Science in Uniform, Uniforms in Science: Historical Studies of American Military and Scientific Interactions
Science in Uniform, Uniforms in Science: Historical Studies of American Military and Scientific Interactions
Brand: Scarecrow Press

Science in Uniform, Uniforms in Science: Historical Studies of American Military and Scientific Interactions

  • Publish Date: 2007-06-27
  • Binding: Paperback

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Science in Uniform, Uniforms in Science: Historical Studies of American Military and Scientific Interactions is a collection of essays, which owes its existence to the fortuitous conjunction of two events. The first was a temporary exhibition at the Smithsonian's National Museum of American History in Washington that opened in October 2002, entitled West Point in the Making of America, 1802-1918. Sponsored by the U.S. Army, it commemorated the bicentennial of the U.S. Military Academy at West Point. Rather than recount the academy's history, however, this exhibit focused on the lives and work of a select group of West Point graduates, some famous, others less well known, in the context of American national development from the beginning of the 19th century through the First World War. One of the exhibit's central themes was the significant part West Pointers played in the creation of American science and engineering. An extraordinary display of objects, such as natural history specimens sent by antebellum soldier-explorers in the West to the newly formed Smithsonian Institution, augmented the biographical narratives with visual and material historical evidence.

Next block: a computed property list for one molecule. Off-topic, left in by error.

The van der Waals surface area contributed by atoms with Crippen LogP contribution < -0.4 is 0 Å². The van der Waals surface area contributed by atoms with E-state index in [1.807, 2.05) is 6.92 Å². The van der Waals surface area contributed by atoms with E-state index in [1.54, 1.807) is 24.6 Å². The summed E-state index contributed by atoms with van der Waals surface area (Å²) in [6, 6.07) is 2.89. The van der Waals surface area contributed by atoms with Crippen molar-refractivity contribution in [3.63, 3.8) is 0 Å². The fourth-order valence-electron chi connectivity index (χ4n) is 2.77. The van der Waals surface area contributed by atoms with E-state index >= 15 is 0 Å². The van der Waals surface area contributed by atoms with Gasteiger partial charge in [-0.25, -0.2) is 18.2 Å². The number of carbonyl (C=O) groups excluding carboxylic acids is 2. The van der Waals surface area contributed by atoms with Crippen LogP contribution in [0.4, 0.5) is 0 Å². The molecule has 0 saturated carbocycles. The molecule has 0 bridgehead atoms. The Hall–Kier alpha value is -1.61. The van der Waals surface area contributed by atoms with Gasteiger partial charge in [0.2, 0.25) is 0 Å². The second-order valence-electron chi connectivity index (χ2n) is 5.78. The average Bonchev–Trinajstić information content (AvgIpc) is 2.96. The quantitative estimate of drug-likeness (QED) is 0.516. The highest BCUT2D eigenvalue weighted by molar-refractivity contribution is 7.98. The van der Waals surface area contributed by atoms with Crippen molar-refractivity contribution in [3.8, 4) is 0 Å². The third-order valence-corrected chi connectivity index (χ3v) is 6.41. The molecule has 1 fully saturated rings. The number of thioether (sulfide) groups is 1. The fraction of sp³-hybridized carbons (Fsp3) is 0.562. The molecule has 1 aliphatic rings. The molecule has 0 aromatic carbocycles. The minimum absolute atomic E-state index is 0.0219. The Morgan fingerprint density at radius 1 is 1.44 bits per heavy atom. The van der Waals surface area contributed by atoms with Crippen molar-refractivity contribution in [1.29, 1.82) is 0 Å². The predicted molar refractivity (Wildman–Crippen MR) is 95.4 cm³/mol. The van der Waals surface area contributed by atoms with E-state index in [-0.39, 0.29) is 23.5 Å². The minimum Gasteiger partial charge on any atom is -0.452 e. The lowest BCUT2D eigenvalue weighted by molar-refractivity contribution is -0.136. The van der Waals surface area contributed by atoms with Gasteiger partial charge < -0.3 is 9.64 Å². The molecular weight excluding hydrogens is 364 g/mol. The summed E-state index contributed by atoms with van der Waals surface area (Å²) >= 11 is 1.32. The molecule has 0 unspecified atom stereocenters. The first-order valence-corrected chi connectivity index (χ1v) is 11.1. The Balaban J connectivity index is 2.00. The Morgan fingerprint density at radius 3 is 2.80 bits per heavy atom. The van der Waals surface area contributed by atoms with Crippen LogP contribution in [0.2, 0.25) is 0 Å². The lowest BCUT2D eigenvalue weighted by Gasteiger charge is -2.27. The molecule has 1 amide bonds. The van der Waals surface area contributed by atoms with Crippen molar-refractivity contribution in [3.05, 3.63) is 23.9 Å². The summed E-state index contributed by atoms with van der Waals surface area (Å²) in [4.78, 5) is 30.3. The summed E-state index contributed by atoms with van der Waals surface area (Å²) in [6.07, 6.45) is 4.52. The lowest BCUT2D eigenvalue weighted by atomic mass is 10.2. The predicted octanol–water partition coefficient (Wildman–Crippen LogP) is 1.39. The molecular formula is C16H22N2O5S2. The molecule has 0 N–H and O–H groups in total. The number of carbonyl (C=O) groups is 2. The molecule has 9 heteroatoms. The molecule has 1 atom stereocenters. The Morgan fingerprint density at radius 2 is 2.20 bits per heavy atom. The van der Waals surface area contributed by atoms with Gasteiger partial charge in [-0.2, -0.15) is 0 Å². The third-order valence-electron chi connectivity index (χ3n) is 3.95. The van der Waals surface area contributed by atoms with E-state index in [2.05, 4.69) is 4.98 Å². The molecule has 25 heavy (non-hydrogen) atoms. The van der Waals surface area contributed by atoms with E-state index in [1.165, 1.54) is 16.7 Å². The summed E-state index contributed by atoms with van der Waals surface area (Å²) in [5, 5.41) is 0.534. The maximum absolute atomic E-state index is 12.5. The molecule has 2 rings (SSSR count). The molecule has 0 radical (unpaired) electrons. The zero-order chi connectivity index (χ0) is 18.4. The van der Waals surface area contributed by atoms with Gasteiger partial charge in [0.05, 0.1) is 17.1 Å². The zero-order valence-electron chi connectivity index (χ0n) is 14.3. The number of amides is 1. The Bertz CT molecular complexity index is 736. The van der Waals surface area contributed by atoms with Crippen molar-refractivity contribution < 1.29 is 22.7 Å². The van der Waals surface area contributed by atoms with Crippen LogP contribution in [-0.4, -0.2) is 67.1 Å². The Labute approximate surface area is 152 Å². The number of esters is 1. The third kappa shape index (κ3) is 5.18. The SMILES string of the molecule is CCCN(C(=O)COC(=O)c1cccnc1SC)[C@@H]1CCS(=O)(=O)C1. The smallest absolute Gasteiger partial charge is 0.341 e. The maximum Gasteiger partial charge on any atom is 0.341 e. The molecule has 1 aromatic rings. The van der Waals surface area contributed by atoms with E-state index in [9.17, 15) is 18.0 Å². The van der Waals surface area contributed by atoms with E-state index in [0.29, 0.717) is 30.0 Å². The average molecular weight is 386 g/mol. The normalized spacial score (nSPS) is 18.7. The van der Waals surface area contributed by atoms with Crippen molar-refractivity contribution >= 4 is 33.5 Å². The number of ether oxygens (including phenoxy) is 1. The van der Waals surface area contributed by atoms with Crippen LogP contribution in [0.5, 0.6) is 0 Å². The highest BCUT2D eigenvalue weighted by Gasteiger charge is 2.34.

Sixteen months later, in January 2004, the annual meeting of the American Historical Association came to the same city. The AHA seemed to offer a perfect venue for the exhibit's final public program, a symposium on the historic links between America's armed forces and the development of American science and technology. Not all those who participated in the symposium were able to prepare articles for this volume, but this book nonetheless represents an impressive cross-section of work being done on an important but too often overlooked aspect of American history.


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